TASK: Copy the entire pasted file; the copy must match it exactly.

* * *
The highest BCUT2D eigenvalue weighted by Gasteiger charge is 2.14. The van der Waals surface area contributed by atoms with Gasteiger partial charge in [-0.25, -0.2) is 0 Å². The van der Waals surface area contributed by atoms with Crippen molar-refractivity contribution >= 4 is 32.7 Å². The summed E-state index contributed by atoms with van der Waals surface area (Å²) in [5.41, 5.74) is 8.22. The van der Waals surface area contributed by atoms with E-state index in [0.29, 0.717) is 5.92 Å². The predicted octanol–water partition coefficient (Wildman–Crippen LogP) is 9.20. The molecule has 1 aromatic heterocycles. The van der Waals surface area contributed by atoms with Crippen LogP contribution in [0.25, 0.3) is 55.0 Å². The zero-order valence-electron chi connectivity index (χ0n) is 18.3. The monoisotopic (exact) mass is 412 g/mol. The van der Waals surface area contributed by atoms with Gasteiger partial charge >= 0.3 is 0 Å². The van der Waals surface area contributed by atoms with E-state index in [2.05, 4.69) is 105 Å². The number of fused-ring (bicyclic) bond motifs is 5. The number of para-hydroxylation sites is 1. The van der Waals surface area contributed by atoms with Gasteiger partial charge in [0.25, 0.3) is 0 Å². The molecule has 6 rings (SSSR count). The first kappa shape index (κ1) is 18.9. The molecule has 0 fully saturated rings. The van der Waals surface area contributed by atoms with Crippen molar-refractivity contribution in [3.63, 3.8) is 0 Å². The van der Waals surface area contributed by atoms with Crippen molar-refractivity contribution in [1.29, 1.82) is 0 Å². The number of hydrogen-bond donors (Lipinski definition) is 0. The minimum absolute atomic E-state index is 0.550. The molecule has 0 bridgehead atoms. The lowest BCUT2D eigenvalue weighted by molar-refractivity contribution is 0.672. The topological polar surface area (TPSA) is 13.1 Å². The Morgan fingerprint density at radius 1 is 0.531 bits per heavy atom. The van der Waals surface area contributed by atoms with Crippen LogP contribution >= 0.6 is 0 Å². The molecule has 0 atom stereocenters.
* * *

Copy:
The highest BCUT2D eigenvalue weighted by Gasteiger charge is 2.14. The van der Waals surface area contributed by atoms with Gasteiger partial charge in [-0.25, -0.2) is 0 Å². The van der Waals surface area contributed by atoms with Crippen molar-refractivity contribution >= 4 is 32.7 Å². The summed E-state index contributed by atoms with van der Waals surface area (Å²) in [5.41, 5.74) is 8.22. The van der Waals surface area contributed by atoms with E-state index in [0.29, 0.717) is 5.92 Å². The predicted octanol–water partition coefficient (Wildman–Crippen LogP) is 9.20. The molecule has 1 aromatic heterocycles. The van der Waals surface area contributed by atoms with Crippen LogP contribution in [0.25, 0.3) is 55.0 Å². The zero-order valence-electron chi connectivity index (χ0n) is 18.3. The monoisotopic (exact) mass is 412 g/mol. The van der Waals surface area contributed by atoms with Gasteiger partial charge >= 0.3 is 0 Å². The van der Waals surface area contributed by atoms with E-state index in [2.05, 4.69) is 105 Å². The number of fused-ring (bicyclic) bond motifs is 5. The number of para-hydroxylation sites is 1. The van der Waals surface area contributed by atoms with Gasteiger partial charge in [0.25, 0.3) is 0 Å². The molecule has 6 rings (SSSR count). The first kappa shape index (κ1) is 18.9. The molecule has 0 fully saturated rings. The van der Waals surface area contributed by atoms with Crippen molar-refractivity contribution in [3.63, 3.8) is 0 Å². The van der Waals surface area contributed by atoms with Crippen molar-refractivity contribution in [1.29, 1.82) is 0 Å². The number of hydrogen-bond donors (Lipinski definition) is 0. The minimum absolute atomic E-state index is 0.550. The molecule has 0 bridgehead atoms. The lowest BCUT2D eigenvalue weighted by molar-refractivity contribution is 0.672. The topological polar surface area (TPSA) is 13.1 Å². The Morgan fingerprint density at radius 1 is 0.531 bits per heavy atom. The van der Waals surface area contributed by atoms with Crippen LogP contribution >= 0.6 is 0 Å². The molecule has 0 atom stereocenters.